Alongside users

I really like this article: “Liberating Usability Testing” by Phil Carter of Auckland University of Technology.

I grabbed the march/april 2007 the ACM Interactions magazine off a stack in my house – a little reading after the kids fell asleep – and switched from skimming to reading when I hit this article because I have a user testing session coming up in mid-May, and thought it’d be good to stir my knowledge.

It includes a table with examples of interventions for eliciting verbal reflection from a participant during a “talk outloud” usability test, when, for example, the participant is only giving non-verbal cues in reaction to using the product being tested. The examples showed increasingly less-controlling interventions. The idea being highlighted was that many commonly recommended intervention statements (e.g. “What are you thinking?” and “Why are you frowning?”) trigger a constructive cognitive activity that, while probably eliciting the desired self-reflection, causes the participant to start searching for reasons for their behavior and thus gets in the way of their direct experience of their use of the product. The author suggests light-weight intervention, such as “Something’s up, eh?”, encouraging users to stay in their experience, and yet creating an opening for the user to naturally comment.

Then the author introduces the general concept that “being alongside the user” is a more honest and accurate approach to observing during a usability test. This is in contrast to the approach that encourages the interviewer to remain neutral – an approach that Carter suggests destroys genuineness and comes off as threatening to the user. Recognizing and respecting that an observer is in relationship with the observed frees both the observer and observed to create an open safe environment that encourages exploration and curiosity.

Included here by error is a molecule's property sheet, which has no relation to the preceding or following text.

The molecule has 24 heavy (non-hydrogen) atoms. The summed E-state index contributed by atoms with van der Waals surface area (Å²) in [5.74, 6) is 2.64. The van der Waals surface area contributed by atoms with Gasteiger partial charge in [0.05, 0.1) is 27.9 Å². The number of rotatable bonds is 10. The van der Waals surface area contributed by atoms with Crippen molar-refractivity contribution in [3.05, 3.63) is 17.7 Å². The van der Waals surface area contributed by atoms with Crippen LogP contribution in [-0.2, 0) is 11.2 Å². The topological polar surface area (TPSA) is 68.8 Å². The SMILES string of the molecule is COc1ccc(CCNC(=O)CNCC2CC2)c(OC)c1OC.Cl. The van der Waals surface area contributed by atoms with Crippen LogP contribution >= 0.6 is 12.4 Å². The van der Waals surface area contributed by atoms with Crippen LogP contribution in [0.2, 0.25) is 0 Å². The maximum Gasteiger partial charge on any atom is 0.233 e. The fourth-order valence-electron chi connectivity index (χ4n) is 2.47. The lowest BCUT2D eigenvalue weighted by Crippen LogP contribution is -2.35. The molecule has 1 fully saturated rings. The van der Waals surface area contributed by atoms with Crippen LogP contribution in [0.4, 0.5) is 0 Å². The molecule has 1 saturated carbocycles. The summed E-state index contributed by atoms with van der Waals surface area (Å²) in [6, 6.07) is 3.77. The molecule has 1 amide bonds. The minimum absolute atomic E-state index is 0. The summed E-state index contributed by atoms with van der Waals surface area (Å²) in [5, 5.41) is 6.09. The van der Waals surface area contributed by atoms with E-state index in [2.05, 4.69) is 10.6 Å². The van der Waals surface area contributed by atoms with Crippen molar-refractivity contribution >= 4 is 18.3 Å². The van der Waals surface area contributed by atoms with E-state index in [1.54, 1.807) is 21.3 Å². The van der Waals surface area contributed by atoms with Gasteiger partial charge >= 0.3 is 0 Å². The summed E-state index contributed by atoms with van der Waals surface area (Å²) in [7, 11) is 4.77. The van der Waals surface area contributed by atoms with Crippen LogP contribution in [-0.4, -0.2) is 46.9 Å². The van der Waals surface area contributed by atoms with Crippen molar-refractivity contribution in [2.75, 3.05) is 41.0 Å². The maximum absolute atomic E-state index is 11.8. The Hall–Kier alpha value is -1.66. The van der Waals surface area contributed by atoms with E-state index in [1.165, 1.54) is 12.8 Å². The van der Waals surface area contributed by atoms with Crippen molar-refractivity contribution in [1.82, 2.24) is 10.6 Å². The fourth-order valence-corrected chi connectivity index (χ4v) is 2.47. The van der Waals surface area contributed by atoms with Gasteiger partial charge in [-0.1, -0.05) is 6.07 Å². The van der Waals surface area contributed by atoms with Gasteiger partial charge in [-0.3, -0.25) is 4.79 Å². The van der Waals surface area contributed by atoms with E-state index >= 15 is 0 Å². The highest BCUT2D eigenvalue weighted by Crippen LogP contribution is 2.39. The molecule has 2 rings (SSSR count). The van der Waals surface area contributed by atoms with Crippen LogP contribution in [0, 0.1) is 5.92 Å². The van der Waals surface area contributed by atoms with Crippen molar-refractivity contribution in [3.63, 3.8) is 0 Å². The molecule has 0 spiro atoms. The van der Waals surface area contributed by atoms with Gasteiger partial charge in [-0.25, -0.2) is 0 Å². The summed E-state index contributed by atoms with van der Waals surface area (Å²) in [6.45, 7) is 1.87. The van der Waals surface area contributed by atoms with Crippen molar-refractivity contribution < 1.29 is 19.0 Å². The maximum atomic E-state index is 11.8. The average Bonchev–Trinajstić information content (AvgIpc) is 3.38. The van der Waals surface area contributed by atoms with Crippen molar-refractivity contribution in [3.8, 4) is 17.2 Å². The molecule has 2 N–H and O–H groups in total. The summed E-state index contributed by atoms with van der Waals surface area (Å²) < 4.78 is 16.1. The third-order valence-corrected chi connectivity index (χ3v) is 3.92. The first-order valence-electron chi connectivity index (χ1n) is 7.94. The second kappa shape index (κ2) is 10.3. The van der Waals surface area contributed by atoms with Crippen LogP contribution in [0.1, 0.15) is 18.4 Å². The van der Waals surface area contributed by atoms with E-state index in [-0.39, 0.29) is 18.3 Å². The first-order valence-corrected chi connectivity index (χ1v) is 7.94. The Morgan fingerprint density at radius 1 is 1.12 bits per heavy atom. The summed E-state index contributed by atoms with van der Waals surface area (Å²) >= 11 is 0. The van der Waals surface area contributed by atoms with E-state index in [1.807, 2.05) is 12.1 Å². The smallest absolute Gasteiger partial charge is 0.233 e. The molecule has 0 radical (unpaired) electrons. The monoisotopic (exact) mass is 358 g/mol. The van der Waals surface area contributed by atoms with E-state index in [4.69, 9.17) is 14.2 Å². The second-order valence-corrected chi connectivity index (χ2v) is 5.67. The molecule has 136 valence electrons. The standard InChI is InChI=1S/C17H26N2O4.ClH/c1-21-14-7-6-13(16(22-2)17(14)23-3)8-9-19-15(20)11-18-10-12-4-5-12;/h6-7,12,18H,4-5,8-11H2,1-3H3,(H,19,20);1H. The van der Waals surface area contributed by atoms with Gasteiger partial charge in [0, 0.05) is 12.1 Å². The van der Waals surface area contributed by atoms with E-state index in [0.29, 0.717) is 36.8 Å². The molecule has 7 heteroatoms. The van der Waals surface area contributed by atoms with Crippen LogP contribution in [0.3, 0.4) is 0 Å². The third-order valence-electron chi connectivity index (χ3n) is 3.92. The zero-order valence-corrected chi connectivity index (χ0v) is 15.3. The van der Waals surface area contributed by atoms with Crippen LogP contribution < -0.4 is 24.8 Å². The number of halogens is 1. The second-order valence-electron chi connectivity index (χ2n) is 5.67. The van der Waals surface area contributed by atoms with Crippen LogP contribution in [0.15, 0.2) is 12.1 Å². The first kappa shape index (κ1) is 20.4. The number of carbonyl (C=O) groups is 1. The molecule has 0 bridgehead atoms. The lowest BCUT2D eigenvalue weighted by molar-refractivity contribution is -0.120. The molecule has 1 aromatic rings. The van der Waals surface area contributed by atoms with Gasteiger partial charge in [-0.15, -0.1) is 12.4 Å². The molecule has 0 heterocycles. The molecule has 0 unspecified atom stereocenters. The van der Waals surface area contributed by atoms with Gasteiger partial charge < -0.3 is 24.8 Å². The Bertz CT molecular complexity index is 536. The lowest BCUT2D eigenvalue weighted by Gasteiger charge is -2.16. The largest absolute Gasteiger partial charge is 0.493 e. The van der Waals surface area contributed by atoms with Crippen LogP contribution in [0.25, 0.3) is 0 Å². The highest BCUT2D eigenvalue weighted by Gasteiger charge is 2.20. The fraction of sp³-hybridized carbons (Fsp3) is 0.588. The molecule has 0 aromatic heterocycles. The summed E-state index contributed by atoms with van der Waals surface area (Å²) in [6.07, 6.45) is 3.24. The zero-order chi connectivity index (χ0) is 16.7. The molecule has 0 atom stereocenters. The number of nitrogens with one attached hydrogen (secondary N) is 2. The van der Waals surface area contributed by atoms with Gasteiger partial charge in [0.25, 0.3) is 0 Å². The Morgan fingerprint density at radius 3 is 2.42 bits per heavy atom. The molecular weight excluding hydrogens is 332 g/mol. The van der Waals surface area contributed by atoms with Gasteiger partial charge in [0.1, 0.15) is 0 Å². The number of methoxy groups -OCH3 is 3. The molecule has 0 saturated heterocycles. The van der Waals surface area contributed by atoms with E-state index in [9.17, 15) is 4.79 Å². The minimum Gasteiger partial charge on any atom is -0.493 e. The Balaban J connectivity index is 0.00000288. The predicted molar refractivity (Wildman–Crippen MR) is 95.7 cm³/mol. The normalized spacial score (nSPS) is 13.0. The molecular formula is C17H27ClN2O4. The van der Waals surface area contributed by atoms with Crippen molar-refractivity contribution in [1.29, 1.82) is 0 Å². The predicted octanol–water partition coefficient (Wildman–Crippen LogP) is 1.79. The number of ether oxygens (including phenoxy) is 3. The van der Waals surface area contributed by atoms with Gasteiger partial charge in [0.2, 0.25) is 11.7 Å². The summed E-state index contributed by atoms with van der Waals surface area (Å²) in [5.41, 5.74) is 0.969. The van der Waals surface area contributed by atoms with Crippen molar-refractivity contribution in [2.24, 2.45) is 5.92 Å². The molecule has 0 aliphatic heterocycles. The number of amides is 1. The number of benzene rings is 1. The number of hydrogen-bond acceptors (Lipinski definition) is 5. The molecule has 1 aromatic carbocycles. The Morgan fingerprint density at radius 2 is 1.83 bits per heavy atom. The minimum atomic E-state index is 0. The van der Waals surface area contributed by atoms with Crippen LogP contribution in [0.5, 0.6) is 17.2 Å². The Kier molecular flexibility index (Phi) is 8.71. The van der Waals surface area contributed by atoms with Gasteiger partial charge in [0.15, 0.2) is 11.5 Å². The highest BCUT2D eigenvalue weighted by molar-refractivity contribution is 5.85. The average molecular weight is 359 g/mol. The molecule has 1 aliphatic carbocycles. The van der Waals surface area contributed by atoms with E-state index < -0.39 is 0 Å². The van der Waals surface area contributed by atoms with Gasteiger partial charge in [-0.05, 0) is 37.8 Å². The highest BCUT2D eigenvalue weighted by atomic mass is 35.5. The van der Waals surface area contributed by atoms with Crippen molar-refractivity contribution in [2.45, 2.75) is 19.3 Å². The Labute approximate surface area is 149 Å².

Then the article starts to get down-right transformational. “The relationship establishes a strong motivation for a truly ethical approach that can have an ongoing attention to the well-being of all.” Wow! This is not the usual usability ROI-speak.

Then he starts to talk about the initial introduction and warm-up phase of the usability test – when the observer first meets the user – as an opportunity to develop gratitude for the participant. So very cool. And “In addition, emphasize and clarify the value of the artifact during the warm-up phase so that the whole enterprise can take on greater respect and dignity.”

I really like this way of talking. It bridges the separation between work and the rest of my life. Usability testing where the words surrounding the activity shift to include words used to describe conscious awareness and respect for others. Buddhist awareness training through usability!


“Sit along side someone as they use something, and find out how it’s going: That’s usability testing. It’s that simple….. There is room for us to attend to what is actually happening. We avoid the narrowness of thinking we are dealing with the process of extraction – we are in a human process. We bring the human qualities of inquisitiveness and friendliness because they are most effective.”

Nice work Phil Carter.